James Vowles, Williams F1 team boss, tempers expectations for 2024, focusing on realistic goals despite the team’s considerable improvements and strategic investments under the new leadership of Toto Wolff’s former aide.
“It is ‘not realistic’ for Williams F1 to target a major advance in the hierarchy in 2024,” insists team boss James Vowles.
So, does the former great British team, now owned by American investment firm Dorilton Capital, aim to leap forward again by surpassing Alpine in 2024?
“That’s not realistic,” says Vowles. “I know the real gap between the teams and I know our rate of development. And what we want to change is still too far away for us to make that step this year. I am convinced that our situation will improve, but I will do nothing that could jeopardize our long-term goal.”
“So yes, this is already a very different Williams team from what we saw at the end of 2022 and the start of the season. When I started, I didn’t set a goal for where we would finish in the World Championship. I wanted this team to be put back on its feet first.”
“I thought ninth place was realistic, eighth was a dream. We fought for seventh because Alex (Albon) did an incredible job. He defended himself in Montreal, Silverstone, and Monza against a whole host of drivers who were faster than him.”
“Then, we managed to improve our package so we could score points ourselves. Two points here, two there. Nonetheless, we have to stay realistic. The best teams score almost as many points in a race weekend as we do all year.”
It might be logical to assume that after being the strategy chief at Mercedes, Vowles is trying to create a Mercedes-type structure at Williams.
“That sounds strange,” he replies, “but I don’t want to blindly copy anything. In that case, I wouldn’t learn anything about the new team and I would leave its strengths untapped.”
“My experience with my former team is just a reference, but that won’t get you anywhere in Formula 1. You have to say ‘This is where I am, this is where I want to go’. Then, I have to find the mechanisms to get me there. With my experience, with the current strengths of the team.”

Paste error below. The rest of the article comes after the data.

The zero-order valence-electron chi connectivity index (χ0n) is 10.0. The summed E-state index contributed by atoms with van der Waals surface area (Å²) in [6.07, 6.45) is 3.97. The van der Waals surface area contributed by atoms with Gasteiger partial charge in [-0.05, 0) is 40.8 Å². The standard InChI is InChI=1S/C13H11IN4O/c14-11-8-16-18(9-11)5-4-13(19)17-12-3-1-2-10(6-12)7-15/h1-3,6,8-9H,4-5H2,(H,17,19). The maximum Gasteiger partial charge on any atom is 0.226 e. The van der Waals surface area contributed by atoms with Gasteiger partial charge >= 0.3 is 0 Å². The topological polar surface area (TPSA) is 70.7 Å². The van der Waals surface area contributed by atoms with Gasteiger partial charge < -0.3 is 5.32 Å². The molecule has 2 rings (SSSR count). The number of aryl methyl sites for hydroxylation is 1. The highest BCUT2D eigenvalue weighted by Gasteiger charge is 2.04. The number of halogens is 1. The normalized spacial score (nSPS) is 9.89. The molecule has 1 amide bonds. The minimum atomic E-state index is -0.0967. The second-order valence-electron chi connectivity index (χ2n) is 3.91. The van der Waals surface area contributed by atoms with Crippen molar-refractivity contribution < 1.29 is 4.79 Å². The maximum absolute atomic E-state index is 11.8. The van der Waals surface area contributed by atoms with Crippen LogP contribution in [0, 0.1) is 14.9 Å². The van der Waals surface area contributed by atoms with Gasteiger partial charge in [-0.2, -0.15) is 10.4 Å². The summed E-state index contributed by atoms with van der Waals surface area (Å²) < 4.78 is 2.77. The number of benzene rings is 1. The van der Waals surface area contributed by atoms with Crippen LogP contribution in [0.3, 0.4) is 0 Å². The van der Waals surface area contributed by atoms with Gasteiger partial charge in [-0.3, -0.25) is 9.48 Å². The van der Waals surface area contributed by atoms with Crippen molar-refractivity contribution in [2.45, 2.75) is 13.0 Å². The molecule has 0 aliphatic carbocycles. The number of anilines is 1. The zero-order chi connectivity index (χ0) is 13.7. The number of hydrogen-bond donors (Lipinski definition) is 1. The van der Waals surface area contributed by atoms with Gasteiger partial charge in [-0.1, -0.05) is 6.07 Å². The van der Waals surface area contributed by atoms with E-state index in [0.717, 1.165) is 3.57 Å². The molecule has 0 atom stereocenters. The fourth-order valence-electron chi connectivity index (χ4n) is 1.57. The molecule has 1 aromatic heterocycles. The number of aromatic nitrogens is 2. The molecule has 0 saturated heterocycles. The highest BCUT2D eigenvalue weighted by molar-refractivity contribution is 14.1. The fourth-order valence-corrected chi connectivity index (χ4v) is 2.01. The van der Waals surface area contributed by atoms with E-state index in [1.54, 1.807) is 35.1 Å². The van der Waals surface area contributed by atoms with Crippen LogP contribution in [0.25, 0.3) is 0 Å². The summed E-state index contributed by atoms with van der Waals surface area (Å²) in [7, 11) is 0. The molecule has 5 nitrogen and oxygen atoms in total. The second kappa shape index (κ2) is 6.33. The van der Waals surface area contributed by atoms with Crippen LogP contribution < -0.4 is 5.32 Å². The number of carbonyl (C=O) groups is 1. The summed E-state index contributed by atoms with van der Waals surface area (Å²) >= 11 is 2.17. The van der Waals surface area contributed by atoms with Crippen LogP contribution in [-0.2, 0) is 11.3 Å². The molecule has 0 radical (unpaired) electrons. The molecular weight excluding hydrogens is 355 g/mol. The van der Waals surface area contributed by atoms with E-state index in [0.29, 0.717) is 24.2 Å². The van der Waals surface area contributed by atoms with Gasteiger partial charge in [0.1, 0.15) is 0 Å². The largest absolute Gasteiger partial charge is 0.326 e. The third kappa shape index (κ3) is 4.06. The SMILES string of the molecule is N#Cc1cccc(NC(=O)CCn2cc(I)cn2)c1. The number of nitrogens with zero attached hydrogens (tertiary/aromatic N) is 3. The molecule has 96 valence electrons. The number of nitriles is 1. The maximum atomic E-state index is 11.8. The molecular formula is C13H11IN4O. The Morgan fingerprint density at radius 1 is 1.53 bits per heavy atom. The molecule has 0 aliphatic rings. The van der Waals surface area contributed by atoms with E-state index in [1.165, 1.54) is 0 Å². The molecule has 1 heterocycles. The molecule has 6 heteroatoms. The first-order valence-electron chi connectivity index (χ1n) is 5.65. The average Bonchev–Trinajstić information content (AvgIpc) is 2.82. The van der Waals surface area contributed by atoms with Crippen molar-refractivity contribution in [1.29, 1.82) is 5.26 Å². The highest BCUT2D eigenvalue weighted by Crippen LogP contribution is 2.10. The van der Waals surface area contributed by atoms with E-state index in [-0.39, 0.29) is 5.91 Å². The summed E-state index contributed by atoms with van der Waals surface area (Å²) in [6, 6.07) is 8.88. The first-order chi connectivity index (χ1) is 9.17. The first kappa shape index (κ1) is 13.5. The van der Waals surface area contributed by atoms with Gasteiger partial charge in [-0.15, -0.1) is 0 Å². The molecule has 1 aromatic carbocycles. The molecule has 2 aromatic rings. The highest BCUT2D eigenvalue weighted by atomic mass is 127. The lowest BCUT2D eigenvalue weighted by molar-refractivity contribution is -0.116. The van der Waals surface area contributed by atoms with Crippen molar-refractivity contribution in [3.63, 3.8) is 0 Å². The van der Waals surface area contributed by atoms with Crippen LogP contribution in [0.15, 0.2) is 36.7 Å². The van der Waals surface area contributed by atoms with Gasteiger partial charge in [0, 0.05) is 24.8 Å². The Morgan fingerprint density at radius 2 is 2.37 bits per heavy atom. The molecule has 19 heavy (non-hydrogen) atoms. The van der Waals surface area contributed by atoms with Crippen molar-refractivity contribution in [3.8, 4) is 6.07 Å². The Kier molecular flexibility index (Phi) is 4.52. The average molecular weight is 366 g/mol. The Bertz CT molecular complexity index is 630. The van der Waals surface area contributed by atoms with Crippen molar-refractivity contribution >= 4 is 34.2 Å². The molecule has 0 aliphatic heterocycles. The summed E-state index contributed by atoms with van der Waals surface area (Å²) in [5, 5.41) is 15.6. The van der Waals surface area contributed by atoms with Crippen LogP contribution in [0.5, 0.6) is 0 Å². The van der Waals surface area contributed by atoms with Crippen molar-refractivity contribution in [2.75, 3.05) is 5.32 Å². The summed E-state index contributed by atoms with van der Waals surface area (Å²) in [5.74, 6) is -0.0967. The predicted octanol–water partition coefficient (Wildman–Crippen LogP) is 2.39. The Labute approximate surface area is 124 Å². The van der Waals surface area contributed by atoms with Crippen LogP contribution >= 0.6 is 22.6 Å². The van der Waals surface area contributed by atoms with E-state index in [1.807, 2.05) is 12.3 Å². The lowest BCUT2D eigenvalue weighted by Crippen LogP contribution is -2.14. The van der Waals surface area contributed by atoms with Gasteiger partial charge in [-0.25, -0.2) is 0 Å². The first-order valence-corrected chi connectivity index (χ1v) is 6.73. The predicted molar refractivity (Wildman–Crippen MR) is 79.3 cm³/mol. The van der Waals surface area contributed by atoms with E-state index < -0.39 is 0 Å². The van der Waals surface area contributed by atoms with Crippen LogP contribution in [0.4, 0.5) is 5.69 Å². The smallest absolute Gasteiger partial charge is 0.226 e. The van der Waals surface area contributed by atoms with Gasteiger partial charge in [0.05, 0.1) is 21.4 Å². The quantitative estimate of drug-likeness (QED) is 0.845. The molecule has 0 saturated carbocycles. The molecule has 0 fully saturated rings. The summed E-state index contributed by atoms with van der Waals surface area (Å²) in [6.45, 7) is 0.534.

On the driver’s side, things are already going well. Williams can count on the impressive Alex Albon at the wheel.
“The Alex you see today is different from the Alex he was at Red Bull or the Alex at the beginning of last season.”
“He lacked self-confidence, but he has it now. He’s happy, he’s a leader, he sets the direction. I think if many other drivers had to drive a Williams tomorrow, they would probably struggle.”
“But the simplest is often the most difficult. You never know how good a driver is compared to another until you put them in the same car at the same time. Today, I know of Alex that he gets the maximum out of the car he has at any time. And every time you put pressure on him, he withstands the pressure. He can cope with a difficult car to drive. That can be an advantage for him. For me, Alex has the skills to become a world champion one day. I say this honestly.”
In the other car, meanwhile, is Logan Sargeant, a rookie in 2023, with Vowles admitting that he considered replacing the American for 2024.
“But since Suzuka, he hasn’t missed much compared to Alex. He has progressed race after race, compared to himself and also to Alex. He has reduced the error rate and he has done what we asked him to do. Sometimes, you have to give people a chance.”
Williams F1’s Realistic Goals for 2024, Vowles Says. Williams F1’s Realistic Goals for 2024, Vowles Says
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